Lastly, if the markdown text is a url, the link is not added to the links section and instead is placed inline.

Linking to help tags

Markdown doucments may suggest help tags via :h help-tag, which are converted to |help-tag| “hot links” in vimdoc.


While you can use codeblocks with the language vimdoc to insert text in the generated vimdoc, it can be useful to have a markdown friendly way to write documentation for mappings.

Pandoc supports definition lists: This can be used to generate documentation of mappings. All of the content in curly braces {...} that is part of the header is dropped and a tag is created.

For example, the following in a markdown file:


: Compiles current active fennel buffer


: Diff compiles all indexed fennel files
If bang! is present then forcefully compiles all `source` files

:Fnl {expr}

: Executes and Evalutate {expr} of fennel

     :Fnl (print "Hello World")

     :Fnl (values some_var)


becomes the following vimdoc:


:FnlCompileBuffer                      Compiles current active fennel buffer


:FnlCompile[!]                         Diff compiles all indexed fennel files
                                       If bang! is present then forcefully compiles all `source` files


:Fnl {expr}                            Executes and Evalutate {expr} of fennel
                                           :Fnl (print "Hello World")

                                           :Fnl (values some_var)

Notice that the tag *projectName-:Command* is generated for you. Additionally, content in square brackets [...] or curly brackets {...} is also dropped for creating the tag name.

i.e. the term ### :[range]Command becomes the tag *projectName-:Command*.

See following mappings as examples:


Command that operates over {motion} moved.


Command that takes [count] lines.

:[range]CommandName {doc=CommandName}

Command that operates over [range].


Command that operates over highlighted lines.


Support for markdown tables is also available:

Option Background Default Description
lightness light nil Change background colors lightness. Options: 'bright', 'dim'.
darkness dark nil Change background colors darkness. Options: 'stark', 'warm'.
solid_vert_split both false Solid |hl-VertSplit| background.
solid_line_nr both false Solid |hl-LineNr| background.
solid_float_border both false Make |hl-FloatBorder| have a more distinguishable background highlight.
darken_noncurrent_window light false Make non-current window background darker than Normal.
lighten_noncurrent_window dark false Make non-current window background lighter than Normal.
italic_comments both true Make comments italicize.
darken_comments light 38 Percentage to darken comments relative to Normal bg.
lighten_comments dark 38 Percentage to lighten comments relative to Normal bg.
darken_non_text light 25 Percentage to darken |hl-NonText| relative to Normal bg.
lighten_non_text dark 30 Percentage to lighten |hl-NonText| relative to Normal bg.
darken_line_nr light 33 Percentage to darken |hl-LineNr| relative to Normal bg.
lighten_line_nr dark 35 Percentage to lighten |hl-LineNr| relative to Normal bg.
darken_cursor_line light 3 Percentage to darken |hl-CursorLine| relative to Normal bg.
lighten_cursor_line dark 4 Percentage to lighten |hl-CursorLine| relative to Normal bg.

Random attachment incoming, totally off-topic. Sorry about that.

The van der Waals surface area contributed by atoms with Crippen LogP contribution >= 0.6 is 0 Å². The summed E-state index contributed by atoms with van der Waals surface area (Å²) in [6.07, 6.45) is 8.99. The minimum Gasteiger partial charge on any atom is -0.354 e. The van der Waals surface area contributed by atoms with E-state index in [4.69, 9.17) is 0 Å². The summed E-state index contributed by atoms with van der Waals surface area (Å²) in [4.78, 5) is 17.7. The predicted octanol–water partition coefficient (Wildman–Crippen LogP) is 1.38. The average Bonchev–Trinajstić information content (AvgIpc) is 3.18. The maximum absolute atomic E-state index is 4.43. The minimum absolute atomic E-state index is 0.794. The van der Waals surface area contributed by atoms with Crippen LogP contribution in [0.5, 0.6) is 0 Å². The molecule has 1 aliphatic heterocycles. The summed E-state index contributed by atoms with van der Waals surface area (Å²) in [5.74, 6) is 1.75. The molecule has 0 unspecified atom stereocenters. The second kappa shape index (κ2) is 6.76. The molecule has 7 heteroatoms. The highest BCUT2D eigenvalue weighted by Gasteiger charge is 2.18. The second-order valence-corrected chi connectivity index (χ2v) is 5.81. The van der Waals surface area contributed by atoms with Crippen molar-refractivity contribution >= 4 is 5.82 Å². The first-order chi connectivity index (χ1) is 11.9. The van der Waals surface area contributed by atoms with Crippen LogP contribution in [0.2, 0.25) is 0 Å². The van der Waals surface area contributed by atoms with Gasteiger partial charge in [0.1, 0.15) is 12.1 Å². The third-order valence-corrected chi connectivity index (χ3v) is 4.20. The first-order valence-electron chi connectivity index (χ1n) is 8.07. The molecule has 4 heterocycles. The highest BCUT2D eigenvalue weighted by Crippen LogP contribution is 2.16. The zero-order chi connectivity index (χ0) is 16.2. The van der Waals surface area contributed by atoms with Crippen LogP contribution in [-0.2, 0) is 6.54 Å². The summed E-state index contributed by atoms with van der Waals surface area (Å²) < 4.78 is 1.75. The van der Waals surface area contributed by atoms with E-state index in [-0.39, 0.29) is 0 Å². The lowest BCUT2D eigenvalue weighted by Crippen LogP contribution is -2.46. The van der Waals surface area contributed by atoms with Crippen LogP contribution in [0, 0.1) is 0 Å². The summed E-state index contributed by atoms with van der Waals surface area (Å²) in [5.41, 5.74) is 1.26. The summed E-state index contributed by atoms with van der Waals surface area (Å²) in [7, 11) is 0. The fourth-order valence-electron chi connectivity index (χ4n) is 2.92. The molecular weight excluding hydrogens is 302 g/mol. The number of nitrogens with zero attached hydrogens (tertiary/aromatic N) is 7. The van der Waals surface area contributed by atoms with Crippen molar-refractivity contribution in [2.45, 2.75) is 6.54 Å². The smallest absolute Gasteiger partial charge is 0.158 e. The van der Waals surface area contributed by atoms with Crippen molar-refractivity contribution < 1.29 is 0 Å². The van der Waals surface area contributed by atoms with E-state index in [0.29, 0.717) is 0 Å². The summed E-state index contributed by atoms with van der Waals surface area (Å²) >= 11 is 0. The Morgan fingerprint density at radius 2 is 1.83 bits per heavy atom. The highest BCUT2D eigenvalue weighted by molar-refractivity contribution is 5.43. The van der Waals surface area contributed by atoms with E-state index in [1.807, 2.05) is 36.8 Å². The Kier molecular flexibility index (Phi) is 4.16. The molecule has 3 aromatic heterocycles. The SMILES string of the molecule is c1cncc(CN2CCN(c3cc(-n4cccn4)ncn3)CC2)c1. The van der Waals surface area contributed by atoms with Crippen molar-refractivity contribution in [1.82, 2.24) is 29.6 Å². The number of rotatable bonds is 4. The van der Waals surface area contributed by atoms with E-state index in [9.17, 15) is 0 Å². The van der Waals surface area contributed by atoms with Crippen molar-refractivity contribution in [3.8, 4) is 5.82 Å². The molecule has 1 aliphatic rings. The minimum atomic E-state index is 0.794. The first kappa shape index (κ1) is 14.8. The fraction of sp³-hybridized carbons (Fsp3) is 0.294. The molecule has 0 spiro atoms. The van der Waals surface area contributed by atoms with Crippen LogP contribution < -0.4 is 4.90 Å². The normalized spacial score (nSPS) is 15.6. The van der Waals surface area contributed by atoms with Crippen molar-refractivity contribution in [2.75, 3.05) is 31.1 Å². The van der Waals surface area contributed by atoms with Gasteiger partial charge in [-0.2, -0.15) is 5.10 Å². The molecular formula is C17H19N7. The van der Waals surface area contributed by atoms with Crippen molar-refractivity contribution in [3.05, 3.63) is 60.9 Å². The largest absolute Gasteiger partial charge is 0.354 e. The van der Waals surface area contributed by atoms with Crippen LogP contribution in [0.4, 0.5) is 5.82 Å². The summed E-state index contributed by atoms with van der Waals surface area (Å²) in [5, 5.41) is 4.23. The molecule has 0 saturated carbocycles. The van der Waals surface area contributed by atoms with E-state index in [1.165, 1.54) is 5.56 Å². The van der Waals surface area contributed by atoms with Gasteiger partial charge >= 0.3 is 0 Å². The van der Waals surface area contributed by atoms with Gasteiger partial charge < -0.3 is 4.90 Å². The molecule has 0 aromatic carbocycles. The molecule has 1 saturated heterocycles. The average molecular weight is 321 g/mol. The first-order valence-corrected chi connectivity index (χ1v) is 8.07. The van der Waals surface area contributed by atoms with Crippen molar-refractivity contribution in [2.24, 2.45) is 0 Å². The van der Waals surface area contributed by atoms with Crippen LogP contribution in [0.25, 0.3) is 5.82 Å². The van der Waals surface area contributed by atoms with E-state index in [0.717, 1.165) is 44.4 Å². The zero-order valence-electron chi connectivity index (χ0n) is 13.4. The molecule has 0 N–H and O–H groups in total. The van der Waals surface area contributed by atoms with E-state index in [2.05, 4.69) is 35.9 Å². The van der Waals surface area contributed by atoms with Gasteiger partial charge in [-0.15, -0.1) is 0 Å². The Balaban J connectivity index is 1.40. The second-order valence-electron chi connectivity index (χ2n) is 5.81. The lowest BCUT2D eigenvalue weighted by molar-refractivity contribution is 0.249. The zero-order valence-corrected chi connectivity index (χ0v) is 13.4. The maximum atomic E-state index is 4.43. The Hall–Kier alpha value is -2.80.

colorize_diagnostic_underline_text both false Colorize the fg of DiagnosticUnderline*.
transparent_background both false Make background transparent.

Markdown only content

Sometimes you want to show content that is to be present in Markdown and on the rendered view on GitHub but ignored in the generated vimdoc. This can be placed inside panvimdoc-ignore-{start/end} blocks:

<!-- panvimdoc-ignore-start -->

    <summary>Vimdoc Ignored Section</summary>

This section will ignored when generating the vimdoc file.
This will only show up in the Markdown file.


<!-- panvimdoc-ignore-end -->

The following will only be present in the Markdown document.

The convenient advantage of using <!-- panvimdoc-ignore-{start/end} --> blocks in a HTML comment syntax is that the comment will not rendered in HTML or on GitHub, giving the documentation writers control to present the information differently on GitHub and in vimdoc. If you want to see examples of this, see the raw markdown version of this file.

The only thing to keep in mind is that you must leave new line spaces before and after a comment tag. For example, do not do this:

<!-- panvimdoc-ignore-start -->
<!-- panvimdoc-ignore-end -->

because it may cause the rest of your document to be ignored. Do this instead:

<!-- panvimdoc-ignore-start -->


<!-- panvimdoc-ignore-end -->

Vimdoc only content

Inversely to markdown only content, sometimes you want to show content only present in Vimdoc and hidden when viewed on Github.

This can be placed inside panvimdoc-include-comment comments.

As with markdown only content, you must include a blank link before and after the comment.

<!-- panvimdoc-include-comment You can include single lines  -->

<!-- panvimdoc-include-comment

Or multiple lines

- with other
- content
- types

# And vimdoc only headings

## That can include subheadings

Infact you can include any kind of content in the comment.


Neovim is a great text editor.

Neovim supports :h lua plugins and is also:

Details and summary

You can even use <details> and <summary> tags for your


This section is the details.

The html tags are dropped and the following output is generated in the vimdoc file.

If you are using html <b> ... </b> tags, use them on new lines. Inline bold tags will have a ~ appended to the text and that may not be what you want.

Keyboard HTML tag

Use <kbd>CMD + o</kbd> in markdown, for example CMD + o.


First example


Second example

Remove emojis

:sparkles: Features

:zap: Requirements

:package: Installation